It is no secret, I LOVE interviews. To make it even more strange, I love to be interviewed. The challenge of crafting the perfect answer and organizing my thoughts into eloquence is thrilling.
In my head it’s the same energy and “ta-da” vibe as those book of world records kids who stack cups. It is exhilarating to watch! That’s what my brain does with answers in an interview. I’m not saying it’s sane, I’m just saying it’s fun!
Pageant girls are really, really good at this. They can stack words into 30 second or 1 minute sound-bytes that will make your head explode. And being on their support team is one of my favorite jobs.
Recently, I have been asked to help professionals prepare for interviews ranging from the federal government to private enterprise. A very, very different arena for sure, but the goal is the same; show them why you are the best for the job.
In the federal government, at a certain level, there are a handful of candidates for a specific job posting. Usually the candidates have all worked together, this one training that one, that one nominating this one for an award and so on and so forth. But for the most part, the resumes are quite similar. I asked my client, what is it that makes you standout next to Judy and James and Joseph as the correct choice for this position?
“I have excel and powerpoint?”
“I have a certification in…” such and such fancy titled training thing?
“Ok, then I don’t know”
I’m guessing, unless you are a pageant girl, you probably don’t know either. Take a deep breath, put your note pad down, it’s not as complicated as you are making it seem.
With all things being generally equal on the resumes, the only distinguishing factor is YOU. Your life, your experiences. I don’t mean that one seminar you went to that one time. I mean YOU!
I have one client who uprooted her life in Alaska when she married a military guy. They had a little boy, then another. While stationed a continent away from her support system, with her husband deployed, she decided to go to work at the child development center so she could provide income for her family (no, we don’t pay our soldiers enough, but that’s for another essay) and still be with her babies. That grew into a nice position at the center which allowed her to finish her paralegal certification. When her family was moved again, because military, she was qualified to earn an excellent position in Washington DC due to her experience, her reputation for hard work and newly minted certification. Now years down the road, she has the flexibility to make her own schedule and work from home. She picks up her boys every day from school and has yet to miss a soccer game or golf match.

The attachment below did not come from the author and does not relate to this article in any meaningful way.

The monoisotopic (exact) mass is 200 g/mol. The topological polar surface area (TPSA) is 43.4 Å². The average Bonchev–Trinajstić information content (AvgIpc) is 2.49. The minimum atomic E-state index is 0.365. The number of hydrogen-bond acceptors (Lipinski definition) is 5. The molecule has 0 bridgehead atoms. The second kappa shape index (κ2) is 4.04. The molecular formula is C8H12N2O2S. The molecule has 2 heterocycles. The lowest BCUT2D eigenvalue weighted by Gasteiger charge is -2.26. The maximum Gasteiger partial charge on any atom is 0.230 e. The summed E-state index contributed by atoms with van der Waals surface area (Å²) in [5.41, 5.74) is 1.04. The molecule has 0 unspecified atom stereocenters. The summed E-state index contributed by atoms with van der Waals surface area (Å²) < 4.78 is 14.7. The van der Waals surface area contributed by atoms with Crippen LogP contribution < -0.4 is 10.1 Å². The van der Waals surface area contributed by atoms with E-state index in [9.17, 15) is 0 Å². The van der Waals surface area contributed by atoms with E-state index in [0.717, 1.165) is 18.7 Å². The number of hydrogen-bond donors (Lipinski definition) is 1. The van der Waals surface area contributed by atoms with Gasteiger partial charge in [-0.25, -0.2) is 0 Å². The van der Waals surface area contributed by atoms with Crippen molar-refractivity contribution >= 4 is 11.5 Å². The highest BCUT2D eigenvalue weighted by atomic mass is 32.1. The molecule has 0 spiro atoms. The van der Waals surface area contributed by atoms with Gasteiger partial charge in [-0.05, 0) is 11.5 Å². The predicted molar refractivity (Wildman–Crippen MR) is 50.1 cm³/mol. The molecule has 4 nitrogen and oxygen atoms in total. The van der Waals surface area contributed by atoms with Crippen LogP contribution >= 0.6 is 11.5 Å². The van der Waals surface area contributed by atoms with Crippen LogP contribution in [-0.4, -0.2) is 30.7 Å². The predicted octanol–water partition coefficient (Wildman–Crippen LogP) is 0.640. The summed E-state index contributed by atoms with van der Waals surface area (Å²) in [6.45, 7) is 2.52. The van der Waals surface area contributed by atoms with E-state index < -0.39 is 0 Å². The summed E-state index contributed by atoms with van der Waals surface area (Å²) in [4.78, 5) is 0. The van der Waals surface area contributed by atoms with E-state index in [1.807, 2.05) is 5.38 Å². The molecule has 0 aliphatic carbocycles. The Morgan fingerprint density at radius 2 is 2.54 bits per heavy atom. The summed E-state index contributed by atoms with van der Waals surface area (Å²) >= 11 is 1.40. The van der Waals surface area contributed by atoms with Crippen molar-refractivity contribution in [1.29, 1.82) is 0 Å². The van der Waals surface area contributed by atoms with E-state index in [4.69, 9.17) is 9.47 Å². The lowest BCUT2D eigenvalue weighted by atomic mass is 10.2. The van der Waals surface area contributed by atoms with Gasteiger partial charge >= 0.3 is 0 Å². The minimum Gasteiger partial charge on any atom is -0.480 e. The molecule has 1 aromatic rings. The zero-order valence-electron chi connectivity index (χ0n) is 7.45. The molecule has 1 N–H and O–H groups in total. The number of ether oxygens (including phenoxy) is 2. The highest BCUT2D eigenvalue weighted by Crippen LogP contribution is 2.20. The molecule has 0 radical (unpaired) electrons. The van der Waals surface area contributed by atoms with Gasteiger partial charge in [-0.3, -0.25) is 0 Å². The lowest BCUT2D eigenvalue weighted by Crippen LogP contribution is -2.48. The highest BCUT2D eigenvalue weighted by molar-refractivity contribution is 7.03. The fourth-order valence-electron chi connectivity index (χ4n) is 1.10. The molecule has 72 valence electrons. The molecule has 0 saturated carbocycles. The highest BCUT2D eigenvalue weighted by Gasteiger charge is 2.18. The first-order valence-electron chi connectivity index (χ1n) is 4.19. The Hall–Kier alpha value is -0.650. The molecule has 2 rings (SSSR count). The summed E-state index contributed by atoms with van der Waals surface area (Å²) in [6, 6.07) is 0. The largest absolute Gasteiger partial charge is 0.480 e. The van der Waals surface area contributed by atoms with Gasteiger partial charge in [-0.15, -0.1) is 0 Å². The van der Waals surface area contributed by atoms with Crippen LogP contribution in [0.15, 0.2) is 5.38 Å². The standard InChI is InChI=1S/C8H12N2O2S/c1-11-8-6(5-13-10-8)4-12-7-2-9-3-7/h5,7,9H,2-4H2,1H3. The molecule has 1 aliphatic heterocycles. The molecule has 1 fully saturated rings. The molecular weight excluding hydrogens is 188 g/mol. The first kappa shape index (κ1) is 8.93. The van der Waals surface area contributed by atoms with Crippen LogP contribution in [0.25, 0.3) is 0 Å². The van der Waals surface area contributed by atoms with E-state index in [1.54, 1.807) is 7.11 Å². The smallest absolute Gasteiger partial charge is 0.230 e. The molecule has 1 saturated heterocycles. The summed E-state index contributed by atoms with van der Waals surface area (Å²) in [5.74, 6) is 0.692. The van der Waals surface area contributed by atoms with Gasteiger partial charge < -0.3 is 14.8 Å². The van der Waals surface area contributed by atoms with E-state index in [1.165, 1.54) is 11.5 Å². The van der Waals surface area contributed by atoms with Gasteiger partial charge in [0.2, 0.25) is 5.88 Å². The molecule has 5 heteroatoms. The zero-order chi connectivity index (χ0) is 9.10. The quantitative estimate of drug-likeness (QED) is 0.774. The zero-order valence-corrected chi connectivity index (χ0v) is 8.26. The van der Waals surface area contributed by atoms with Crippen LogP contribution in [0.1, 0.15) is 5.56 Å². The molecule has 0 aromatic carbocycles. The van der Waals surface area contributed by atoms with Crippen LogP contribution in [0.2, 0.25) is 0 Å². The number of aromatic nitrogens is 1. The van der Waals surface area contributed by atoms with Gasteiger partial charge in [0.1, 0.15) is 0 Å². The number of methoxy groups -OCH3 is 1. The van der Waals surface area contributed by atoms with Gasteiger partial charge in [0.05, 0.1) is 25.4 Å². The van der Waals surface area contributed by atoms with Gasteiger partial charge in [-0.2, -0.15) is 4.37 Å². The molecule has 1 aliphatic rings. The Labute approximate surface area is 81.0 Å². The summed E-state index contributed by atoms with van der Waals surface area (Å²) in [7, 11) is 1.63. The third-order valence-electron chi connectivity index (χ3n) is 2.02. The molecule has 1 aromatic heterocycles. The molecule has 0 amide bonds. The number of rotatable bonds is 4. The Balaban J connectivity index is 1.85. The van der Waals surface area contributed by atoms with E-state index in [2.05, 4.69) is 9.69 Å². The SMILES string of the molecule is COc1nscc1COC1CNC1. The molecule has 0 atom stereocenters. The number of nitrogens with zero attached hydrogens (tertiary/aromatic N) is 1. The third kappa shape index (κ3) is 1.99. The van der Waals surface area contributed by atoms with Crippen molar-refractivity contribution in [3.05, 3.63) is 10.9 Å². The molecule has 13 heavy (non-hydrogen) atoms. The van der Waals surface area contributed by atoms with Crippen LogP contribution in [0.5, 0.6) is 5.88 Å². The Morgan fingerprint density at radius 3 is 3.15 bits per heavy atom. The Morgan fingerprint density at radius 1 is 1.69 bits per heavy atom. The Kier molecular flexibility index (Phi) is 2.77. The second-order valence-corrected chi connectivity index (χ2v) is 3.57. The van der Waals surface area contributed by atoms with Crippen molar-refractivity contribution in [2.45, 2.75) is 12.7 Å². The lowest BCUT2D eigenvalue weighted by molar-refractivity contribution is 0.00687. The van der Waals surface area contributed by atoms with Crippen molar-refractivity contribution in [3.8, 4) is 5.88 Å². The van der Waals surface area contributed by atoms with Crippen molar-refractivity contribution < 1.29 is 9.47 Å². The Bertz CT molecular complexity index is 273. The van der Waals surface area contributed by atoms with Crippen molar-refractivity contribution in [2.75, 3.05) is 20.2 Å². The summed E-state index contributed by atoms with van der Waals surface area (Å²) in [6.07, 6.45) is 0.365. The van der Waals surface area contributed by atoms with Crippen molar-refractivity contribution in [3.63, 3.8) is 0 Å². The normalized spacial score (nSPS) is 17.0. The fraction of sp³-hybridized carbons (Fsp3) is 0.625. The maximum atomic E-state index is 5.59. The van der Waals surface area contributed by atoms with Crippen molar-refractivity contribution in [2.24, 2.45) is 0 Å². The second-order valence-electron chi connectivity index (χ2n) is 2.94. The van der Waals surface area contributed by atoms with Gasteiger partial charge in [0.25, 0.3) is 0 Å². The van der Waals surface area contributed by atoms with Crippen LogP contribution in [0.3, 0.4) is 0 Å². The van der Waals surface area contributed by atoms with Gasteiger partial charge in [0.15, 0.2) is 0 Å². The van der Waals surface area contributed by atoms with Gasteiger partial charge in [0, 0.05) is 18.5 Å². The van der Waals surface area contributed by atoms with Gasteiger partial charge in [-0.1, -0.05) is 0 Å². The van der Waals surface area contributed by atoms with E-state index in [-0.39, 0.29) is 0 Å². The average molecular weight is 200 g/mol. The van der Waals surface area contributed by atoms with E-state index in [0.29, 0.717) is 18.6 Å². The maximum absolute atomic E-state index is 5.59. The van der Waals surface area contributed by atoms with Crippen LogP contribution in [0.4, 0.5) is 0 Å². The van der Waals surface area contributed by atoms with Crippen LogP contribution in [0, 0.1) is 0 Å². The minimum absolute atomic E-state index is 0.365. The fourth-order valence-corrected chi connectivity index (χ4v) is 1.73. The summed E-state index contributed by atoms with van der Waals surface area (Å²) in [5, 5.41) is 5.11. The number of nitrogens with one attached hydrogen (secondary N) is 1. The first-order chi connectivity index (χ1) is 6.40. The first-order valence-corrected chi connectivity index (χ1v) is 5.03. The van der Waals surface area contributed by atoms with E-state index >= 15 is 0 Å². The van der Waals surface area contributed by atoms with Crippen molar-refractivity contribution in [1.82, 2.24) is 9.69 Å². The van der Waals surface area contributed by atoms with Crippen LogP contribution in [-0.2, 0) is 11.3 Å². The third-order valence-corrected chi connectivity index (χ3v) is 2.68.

This year, she prepared to interview for a fabulous and much-deserved promotion, I asked why she didn’t mention any of this in interview practice. This story is beautiful and passionate and personal.
“I didn’t think that mattered for the job…”
I blink in disbelief.
Her story is beautiful and inspiring. But if you read her resume you would see only a monotone portrayal of qualifications. It’s the basic pencil outline of you. It is the full YOU, the road you took to get here, the lessons you learned, the failures and successes, the way you speak of the “why” and “how…” that is what fills in the picture with brilliant color.
So much focus is placed on resume building in school and early professional life. But does anyone actually give guidance on HOW TO SPEAK after you hand over that well-crafted resume?! (I mean, I do but that’s not really my point.)
The profound poet of my youth was spot on when he penned, “There is no one alive that’s you-er than you…” so speak on it!